I'm probably just a little bit too white to review this movie.  I'm that kind of white guy who gets nervous looking at signs that say 'Compton' much less ever having been within ten miles of it in my life.  I'm not a huge hip-hop connoisseur, I mean my God, I use words like 'connoisseur'.  However, I do have a large amount of respect for the music of N.W.A.  I have the album 'Straight Outta Compton' on vinyl as well as Dre's The Chronic. Both of those albums were a major part of my college existence as well as the soundtracks to most of our house parties. Yet, I never knew the story of the band.  And while it could've been your average, run of the mill music biopic (and it kinda is), with confident direction, amazing performances, and a perfect flow, Straight Outta Compton is a capable (semi-auto)biography with legs to stand on.

Yes, it's a film told about a group written by people of the group that leaves out, I'm assuming, a good chunk of personal negativity about certain members about the band... it doesn't seem to be entirely fluff.  Each member of the band have their strengths displayed almost as often as their weaknesses and vulnerabilities.  They aren't just shown as stereotypes but as human beings living in a culture where music is their only outlet of rebellion that isn't actual physical violence. This was during a time where most of white America wasn't ready to hear it (especially the police), but paved the way for hip hop to become a predominant staple in American music.  This is where the film shines brightly with it's very obvious love for the conception of west coast rap.  I mean, they even got Tupac in the movie.  I'm talking the actual Tupac finally showed us he isn't really dead and appears briefly in this film (it isn't really him probably, but dude looks just like him).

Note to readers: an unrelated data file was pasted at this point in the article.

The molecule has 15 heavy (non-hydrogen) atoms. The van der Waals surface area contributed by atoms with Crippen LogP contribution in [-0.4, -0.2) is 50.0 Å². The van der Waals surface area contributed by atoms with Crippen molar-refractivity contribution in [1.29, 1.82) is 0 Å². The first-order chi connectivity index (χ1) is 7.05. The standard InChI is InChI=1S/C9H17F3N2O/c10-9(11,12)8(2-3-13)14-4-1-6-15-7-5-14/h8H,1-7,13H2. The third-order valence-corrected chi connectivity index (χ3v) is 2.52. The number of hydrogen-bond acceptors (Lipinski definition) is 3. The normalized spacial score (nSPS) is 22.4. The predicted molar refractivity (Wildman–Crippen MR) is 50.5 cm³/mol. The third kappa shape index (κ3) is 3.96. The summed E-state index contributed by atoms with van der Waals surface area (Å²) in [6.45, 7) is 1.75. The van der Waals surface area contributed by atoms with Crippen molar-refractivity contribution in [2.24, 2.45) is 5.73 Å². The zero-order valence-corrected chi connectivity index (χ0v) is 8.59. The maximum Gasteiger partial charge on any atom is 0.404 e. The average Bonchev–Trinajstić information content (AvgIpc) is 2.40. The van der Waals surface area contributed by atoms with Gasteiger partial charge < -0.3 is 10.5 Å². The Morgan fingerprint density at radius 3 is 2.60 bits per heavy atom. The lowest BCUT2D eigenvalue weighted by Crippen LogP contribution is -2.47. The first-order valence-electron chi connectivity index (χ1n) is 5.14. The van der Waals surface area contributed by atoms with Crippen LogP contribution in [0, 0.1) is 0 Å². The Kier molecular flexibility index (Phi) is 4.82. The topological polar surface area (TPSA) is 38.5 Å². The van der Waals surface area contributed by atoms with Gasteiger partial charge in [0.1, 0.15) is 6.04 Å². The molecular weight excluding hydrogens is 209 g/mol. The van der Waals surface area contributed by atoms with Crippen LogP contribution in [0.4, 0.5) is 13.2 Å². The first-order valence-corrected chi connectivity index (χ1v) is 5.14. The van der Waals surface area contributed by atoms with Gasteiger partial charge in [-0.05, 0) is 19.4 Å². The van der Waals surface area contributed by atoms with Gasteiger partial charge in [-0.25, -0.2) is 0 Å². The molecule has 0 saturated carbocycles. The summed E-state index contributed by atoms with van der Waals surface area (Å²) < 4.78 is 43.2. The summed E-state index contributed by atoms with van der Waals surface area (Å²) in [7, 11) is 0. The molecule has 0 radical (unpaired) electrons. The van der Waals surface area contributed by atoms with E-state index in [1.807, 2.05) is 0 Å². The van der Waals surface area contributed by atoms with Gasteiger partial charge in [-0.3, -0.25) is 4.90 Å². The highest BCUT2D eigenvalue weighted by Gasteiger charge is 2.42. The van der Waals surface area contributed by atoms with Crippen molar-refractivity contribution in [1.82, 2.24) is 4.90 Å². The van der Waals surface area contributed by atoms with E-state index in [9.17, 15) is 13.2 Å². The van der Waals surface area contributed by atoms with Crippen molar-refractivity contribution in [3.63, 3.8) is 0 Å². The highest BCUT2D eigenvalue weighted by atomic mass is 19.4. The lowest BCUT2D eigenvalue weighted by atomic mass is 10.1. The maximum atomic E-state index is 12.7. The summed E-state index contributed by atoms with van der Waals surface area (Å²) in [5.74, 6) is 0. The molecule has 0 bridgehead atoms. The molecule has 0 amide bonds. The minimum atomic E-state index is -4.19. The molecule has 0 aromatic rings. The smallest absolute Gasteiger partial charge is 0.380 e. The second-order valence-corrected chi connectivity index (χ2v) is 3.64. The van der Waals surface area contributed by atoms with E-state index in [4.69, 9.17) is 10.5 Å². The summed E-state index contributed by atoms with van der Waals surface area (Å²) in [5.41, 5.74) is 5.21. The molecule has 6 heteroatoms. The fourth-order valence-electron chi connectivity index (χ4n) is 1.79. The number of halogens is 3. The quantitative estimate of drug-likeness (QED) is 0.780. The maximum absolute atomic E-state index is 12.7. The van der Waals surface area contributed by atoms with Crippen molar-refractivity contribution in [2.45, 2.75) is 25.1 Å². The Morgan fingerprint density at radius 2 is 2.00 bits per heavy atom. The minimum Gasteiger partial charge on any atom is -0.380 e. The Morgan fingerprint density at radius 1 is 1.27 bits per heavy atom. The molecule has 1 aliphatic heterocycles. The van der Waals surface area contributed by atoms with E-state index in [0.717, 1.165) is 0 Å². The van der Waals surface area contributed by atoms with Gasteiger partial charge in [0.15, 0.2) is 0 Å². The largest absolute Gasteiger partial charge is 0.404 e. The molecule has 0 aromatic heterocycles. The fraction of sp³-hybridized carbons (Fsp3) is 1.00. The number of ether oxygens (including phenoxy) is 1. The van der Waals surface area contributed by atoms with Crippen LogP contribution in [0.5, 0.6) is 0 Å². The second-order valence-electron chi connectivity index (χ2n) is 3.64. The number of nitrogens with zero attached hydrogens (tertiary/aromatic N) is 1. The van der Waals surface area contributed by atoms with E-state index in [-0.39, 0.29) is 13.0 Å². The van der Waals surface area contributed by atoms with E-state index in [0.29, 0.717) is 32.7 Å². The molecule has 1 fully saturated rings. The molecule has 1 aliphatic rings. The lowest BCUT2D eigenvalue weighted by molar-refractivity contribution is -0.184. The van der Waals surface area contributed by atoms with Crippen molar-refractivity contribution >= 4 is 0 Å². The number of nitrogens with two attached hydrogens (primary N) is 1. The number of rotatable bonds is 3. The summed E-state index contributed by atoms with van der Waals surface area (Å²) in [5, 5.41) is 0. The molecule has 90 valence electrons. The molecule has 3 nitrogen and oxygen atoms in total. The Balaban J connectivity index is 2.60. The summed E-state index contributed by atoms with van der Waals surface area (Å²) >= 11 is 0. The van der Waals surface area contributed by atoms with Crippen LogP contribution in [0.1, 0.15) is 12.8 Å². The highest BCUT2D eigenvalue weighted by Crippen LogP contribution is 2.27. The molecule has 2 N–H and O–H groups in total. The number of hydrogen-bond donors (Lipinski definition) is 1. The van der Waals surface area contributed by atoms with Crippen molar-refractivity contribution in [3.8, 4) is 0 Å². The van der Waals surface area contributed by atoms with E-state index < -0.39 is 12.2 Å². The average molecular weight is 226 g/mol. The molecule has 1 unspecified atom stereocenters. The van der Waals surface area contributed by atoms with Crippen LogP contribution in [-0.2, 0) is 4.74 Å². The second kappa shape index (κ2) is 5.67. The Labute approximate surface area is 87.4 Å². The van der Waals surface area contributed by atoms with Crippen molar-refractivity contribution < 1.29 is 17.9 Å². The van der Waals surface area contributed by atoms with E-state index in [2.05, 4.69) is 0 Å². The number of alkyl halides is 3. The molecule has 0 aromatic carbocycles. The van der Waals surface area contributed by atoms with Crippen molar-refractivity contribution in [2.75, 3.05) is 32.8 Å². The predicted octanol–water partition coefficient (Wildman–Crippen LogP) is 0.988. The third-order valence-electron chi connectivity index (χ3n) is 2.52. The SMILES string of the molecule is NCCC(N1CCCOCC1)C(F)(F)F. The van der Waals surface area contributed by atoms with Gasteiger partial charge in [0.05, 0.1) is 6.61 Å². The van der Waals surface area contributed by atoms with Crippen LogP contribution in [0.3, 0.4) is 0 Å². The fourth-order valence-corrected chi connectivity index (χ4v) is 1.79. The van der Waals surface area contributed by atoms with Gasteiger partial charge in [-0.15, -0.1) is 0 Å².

The actors, mostly unknowns, are perfect in their respective roles.  Especially the main three of the band-- Ice Cube, Dre, and Eazy-E.  While Cube and Dre's characters are likely told with a bit more fluff than what probably really happened, Eazy-E was shown through most of the movie to be a real piece of shit (though not as much of a piece of literal human trash as Suge Knight).  Then, of course, there's Paul Giamatti in the role of the band's manager which is apparently his new typecasted role in films now.  I mean, he's great at it, but this is the third time we've seen him as some sort of band weasel.  The story itself actually goes a lot further than I had anticipated from the trailers.  It begins before the group forms, to the rise in fame and glory, to the break up, to the solos, all the way leading up to (SPOILER ALERT) E's death.  There's a decade worth of storytelling crammed into two and a half un-wasted hours of provocative story.

Director F. Gary Gray (who, it turns out, also directed Cube in 1995's Friday) directs his film with a level of respect for the group, but doesn't allow them to sugarcoat a lot.  While there may be no mention of Dre's penchant for Ray Rice-ing women, he isn't this infallible character either.  None of them are.  In fact, they even seem to downplay just how educated and intelligent Ice Cube actually is.  And though I have to sincerely laugh at the fact that I saw a trailer for Cube's new film Ride Along 2 where he plays a cop, before the film about a group's strong opposition to militarized police force is the epitome of irony, there is a beautiful, albeit heartbreaking portrait accurately depicting street life.